CAMBRIDGE, ENGLAND: CAMBRIDGE UNIV. PRESS, 1978. Hardcover; First Printing. NF/NF. Item #21530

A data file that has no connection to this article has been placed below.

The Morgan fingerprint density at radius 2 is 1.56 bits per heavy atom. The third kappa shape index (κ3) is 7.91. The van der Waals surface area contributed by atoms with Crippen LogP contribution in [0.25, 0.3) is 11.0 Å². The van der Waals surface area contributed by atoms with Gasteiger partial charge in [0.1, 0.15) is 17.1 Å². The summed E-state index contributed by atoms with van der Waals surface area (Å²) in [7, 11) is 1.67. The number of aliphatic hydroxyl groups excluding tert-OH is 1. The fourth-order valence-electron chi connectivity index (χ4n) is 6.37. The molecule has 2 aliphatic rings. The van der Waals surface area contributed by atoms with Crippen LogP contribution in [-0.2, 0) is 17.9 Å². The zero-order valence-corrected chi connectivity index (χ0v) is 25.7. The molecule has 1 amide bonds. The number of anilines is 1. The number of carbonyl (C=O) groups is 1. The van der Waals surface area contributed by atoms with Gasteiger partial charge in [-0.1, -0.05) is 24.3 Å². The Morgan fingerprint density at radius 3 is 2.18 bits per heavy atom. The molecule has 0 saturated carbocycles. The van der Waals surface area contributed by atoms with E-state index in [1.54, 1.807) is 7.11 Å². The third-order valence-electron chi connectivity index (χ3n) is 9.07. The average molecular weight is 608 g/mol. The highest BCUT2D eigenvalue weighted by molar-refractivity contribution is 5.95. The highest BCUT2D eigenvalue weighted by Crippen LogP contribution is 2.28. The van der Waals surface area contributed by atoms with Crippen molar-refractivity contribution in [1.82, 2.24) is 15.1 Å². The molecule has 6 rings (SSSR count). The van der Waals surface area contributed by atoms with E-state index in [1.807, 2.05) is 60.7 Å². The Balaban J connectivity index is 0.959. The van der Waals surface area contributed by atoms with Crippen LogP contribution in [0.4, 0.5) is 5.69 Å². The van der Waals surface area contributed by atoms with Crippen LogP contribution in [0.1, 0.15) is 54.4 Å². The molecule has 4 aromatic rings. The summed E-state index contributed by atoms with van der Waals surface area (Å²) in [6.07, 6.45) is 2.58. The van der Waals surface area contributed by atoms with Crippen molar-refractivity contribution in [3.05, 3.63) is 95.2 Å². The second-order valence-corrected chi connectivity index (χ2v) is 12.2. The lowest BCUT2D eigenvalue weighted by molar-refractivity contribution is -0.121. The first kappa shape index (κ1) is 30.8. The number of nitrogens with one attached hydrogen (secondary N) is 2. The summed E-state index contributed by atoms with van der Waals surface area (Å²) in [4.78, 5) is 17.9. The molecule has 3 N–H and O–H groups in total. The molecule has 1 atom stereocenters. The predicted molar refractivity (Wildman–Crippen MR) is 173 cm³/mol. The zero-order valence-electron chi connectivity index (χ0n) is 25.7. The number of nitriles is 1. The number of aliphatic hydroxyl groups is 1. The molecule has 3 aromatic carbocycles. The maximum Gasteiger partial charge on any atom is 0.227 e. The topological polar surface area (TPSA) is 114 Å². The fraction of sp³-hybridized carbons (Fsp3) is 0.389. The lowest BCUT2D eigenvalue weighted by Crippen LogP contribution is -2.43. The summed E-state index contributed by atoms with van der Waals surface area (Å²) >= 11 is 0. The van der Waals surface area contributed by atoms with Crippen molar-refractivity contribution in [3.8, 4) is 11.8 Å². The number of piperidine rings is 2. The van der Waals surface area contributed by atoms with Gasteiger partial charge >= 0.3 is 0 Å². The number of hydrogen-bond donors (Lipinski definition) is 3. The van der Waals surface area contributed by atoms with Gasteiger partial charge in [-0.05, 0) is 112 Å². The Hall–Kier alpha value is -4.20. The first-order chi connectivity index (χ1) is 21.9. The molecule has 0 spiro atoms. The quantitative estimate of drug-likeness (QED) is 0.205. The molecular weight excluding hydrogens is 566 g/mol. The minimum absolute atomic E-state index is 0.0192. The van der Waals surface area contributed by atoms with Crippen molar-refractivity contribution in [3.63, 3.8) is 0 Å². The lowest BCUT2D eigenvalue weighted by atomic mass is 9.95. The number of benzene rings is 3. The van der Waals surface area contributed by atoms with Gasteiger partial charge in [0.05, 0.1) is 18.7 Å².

Near Fine in Near Fine dustjacket.; FIRST EDITION.; xvi, 333 pages : portrait ; 24 cm. Contents: Preface, Chronoligical table, List of abbreviations. 1. A young provincial in Paris 2. The apprentice of Arcueil 3. Personal influences and the search for laws 4. Collaboration and rivalry 5. The volumetric approach 6. Scientific research 7. Professor, academician and editor 8. A scientist in the service of government and industry 9. A new technique and the dissemination of technical information 10. Scientist and bourgeois in the political arena 11. The legacy. Appendix. Note sSelect bibliography Name index Subject index. Publisher description:Gay-Lussac is best known for his chemical work but also made important contributions to other physical sciences and technology. This is the first work to examine critically both the scientific work and the man behind it. Joseph Louis Gay-Lussac (1778-1850) lived through three revolutions in France and his life reflected the social transformations taking place around him. His education and early progress in science depended on the Revolution of 1789 and on the patronage of the chemist Berthollet, a close associate of Napoleon Bonaparte. Gay-Lussac may be seen as the first 'professional' scientist and indeed, throughout the book, Professor Crosland emphasises that he knew how to use his science to solve practical problems and was able to profit considerably from this application.